The website will be housed on Civil’s platform, which the company’s CEO Matthew Iles describes as a “decentralized marketplace for sustainable journalism.” It’s a new use of blockchain technology, which is most well-known for its application in transactions of bitcoin and other cryptocurrency. Very simply: Blockchain is an efficient way to securely share, store, and update data within a dispersed network. It’s been hailed as an “incorruptible digital ledger” of valuable information, and it’s not controlled by any one entity. What that means for Block Club Chicago is that all the news content will be permanently archived and not subject to abrupt deletion by any one entity. (When Ricketts shut down DNAinfo, Gothamist, and others—there were concerns that all the content would be deleted.)

Block Club is one of three news organizations Civil has launched so far. The other two are Popula—for local news in Los Angeles—and Sludge—an investigative outfit that hopes to uncover the nexus of dark money and politics. “Our initial focus with the newsrooms that we are launching with our platform later this spring is local, investigative, and policy,” said Matt Coolidge, co-founder of Civil. “Those are the three areas that we see as perhaps the hardest hit after two-plus decades of mass media consolidation, and where there is just such a surging demand from civically engaged consumers that are willing to pay for the news.”

Eventually, they hope to add several more newsrooms that, along with particularly interested readers, will form a self-governing community that regulates the Civil platform. Think: Wikipedia, but for quality journalism. In order to have a say in this community, a person will have to deposit CVL tokens—a type of crypto utility token. That unlocks a different set of decision-making capabilities in the platform’s backend for journalists than for readers. These tokens are part of a mechanism that disincentivizes trolls, fake news, and bad actors—and ensures that the content meets established standards of journalistic ethics. Iles, the CEO, explains the various layers of engagement with the platform in a Medium post:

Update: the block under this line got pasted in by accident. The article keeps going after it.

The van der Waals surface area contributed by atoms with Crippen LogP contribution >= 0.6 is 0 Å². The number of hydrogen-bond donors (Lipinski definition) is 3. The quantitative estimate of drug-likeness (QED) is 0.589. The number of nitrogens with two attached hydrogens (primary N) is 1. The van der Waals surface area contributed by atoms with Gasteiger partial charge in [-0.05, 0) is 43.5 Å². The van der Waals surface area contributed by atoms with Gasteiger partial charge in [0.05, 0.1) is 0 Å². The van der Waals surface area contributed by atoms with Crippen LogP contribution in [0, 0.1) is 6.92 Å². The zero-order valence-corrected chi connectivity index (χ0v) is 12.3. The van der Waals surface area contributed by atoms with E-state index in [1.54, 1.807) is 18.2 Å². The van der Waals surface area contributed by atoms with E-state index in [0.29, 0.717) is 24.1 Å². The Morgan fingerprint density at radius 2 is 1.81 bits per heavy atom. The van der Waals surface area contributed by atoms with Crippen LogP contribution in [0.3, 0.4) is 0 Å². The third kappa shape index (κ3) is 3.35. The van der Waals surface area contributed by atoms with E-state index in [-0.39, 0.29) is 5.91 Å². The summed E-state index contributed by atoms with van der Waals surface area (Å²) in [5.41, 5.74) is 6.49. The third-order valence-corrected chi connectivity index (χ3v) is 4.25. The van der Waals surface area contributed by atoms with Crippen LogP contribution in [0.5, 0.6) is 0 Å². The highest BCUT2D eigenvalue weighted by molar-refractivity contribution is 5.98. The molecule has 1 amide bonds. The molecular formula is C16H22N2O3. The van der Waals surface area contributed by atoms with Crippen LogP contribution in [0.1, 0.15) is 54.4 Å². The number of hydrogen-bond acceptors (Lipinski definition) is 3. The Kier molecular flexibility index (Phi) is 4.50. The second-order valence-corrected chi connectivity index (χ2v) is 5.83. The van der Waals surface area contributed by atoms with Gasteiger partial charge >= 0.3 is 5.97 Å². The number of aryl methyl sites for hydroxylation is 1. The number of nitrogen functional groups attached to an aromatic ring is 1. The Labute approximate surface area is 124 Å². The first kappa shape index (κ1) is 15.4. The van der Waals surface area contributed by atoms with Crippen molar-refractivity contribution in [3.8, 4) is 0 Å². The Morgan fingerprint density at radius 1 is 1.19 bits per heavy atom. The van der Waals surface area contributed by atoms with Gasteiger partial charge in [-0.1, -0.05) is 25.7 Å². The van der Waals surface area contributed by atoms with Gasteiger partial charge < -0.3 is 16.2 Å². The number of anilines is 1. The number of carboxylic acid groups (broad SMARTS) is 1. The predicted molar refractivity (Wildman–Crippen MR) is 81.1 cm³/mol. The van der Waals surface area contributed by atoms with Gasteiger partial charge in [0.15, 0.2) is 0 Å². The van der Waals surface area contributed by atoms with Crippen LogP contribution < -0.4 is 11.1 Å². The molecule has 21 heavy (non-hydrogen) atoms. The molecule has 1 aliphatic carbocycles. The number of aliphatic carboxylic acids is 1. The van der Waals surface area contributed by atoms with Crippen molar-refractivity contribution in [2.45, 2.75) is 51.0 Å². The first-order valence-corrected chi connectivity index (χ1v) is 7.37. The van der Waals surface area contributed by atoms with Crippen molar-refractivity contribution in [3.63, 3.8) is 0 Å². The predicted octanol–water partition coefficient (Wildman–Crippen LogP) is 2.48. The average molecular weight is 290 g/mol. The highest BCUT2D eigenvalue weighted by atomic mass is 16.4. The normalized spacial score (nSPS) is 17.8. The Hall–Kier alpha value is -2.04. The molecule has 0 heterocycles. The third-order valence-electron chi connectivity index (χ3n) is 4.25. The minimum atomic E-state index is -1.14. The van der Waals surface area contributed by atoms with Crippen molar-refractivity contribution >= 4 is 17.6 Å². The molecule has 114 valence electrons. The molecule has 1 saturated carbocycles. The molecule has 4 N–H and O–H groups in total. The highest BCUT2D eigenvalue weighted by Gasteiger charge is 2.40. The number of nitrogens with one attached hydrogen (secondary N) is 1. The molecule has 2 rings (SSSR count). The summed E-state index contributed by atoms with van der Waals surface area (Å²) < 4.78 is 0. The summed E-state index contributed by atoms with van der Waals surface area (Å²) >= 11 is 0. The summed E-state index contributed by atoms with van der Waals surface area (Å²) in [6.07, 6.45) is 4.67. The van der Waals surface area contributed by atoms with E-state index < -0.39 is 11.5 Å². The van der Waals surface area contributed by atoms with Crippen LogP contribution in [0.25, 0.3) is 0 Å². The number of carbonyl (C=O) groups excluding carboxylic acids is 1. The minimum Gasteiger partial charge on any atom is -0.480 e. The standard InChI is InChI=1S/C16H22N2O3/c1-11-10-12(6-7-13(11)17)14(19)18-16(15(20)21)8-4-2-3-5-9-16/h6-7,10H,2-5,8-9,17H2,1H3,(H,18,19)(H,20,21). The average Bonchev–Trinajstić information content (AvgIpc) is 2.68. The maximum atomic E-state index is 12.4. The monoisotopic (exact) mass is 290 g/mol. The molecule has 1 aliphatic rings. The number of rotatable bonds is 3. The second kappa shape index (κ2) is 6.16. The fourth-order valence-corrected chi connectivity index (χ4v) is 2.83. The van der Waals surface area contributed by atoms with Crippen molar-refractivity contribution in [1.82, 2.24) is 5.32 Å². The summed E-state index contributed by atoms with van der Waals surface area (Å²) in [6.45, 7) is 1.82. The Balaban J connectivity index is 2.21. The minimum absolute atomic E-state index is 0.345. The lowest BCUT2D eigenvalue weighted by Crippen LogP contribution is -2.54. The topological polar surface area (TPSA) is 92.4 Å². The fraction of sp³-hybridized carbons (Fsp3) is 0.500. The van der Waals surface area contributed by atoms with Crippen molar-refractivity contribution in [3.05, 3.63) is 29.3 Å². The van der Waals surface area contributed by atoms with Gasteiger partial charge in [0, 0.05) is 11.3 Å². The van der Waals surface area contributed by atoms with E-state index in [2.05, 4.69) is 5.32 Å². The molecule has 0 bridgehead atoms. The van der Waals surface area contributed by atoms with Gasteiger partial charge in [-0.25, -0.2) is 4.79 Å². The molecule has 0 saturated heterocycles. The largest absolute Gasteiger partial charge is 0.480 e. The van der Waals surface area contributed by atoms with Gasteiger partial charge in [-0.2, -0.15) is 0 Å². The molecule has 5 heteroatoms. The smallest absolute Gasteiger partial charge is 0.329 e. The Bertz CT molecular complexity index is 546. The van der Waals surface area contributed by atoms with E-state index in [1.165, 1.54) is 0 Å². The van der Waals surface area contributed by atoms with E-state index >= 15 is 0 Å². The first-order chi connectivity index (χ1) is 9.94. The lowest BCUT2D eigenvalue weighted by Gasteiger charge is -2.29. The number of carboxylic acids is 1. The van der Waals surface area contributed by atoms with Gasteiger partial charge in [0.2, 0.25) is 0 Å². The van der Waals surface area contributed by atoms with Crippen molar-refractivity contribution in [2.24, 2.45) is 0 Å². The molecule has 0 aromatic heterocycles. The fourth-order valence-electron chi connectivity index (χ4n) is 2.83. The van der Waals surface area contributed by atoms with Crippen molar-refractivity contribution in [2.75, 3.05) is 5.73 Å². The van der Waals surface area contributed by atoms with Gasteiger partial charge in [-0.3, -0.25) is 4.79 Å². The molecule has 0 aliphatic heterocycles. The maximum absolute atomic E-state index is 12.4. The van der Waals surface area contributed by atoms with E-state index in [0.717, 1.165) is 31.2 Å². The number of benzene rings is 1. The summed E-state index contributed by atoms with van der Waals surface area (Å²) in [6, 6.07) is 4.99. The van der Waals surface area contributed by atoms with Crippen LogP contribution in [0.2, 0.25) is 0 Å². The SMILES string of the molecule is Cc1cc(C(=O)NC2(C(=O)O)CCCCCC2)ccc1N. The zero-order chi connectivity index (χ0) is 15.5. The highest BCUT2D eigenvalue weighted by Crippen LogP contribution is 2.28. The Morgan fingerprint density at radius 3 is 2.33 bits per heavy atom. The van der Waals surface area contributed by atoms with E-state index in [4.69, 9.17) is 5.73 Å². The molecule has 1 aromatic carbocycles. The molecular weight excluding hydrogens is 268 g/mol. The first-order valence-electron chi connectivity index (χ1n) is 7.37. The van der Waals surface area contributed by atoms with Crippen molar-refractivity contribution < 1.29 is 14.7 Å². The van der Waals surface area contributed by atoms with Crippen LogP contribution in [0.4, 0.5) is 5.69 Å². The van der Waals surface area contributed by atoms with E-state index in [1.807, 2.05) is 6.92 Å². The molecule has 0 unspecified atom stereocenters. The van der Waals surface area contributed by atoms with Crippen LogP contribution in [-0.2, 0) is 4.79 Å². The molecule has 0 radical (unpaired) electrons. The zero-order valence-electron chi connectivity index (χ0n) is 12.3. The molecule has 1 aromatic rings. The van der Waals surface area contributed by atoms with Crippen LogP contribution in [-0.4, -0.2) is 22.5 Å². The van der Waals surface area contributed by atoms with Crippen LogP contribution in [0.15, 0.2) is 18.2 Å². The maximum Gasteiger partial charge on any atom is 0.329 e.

We’ve found that the “waterline” concept is a helpful way to break down how our ecosystem will take shape as Civil grows. Readers and supporters, the largest contingent, will visit Civil solely to access and support good journalism. Our core community — those holding CVL tokens and shaping key community decisions (confirming or challenging a newsmaker or Newsroom application, fact checking, etc.) — will exist underneath the waterline and participate in the self-governance of the platform. Finally, a group of “creators” will exist at the core: community-approved journalists that create the stories that live on Civil Newsrooms, as well as developers that build new tools and experiences based on broad ecosystem demand.

A visualization of the Civil ecosystem. (Civil)

The self-governance model will apply across all newsrooms on Civil's platform and anyone in the "creators" category will be hired and paid through a subscription model. By spring, the company hopes to have 15 newsrooms with up to 150 journalists.

The shuttering of DNAinfo and the other news sites owned by Ricketts was another blow for local news outlets, which have been languishing financially and in many cases disappearing entirely.

Investigative journalism is getting more and more expensive, and even international coverage has fallen on hard times. Journalism entrepreneurs are developing a range of new and experimental models. And it remains to be seen how Civil’s blockchain-fueled model will fare. But at least at this initial stage, Civil’s symbiotic relationship with news organizations has been mutually beneficial.

“They're helping us get off the ground. We're helping them get off the ground, as well,” said Toomey. “Hopefully, this turns into something long-term that people around the world can participate in.”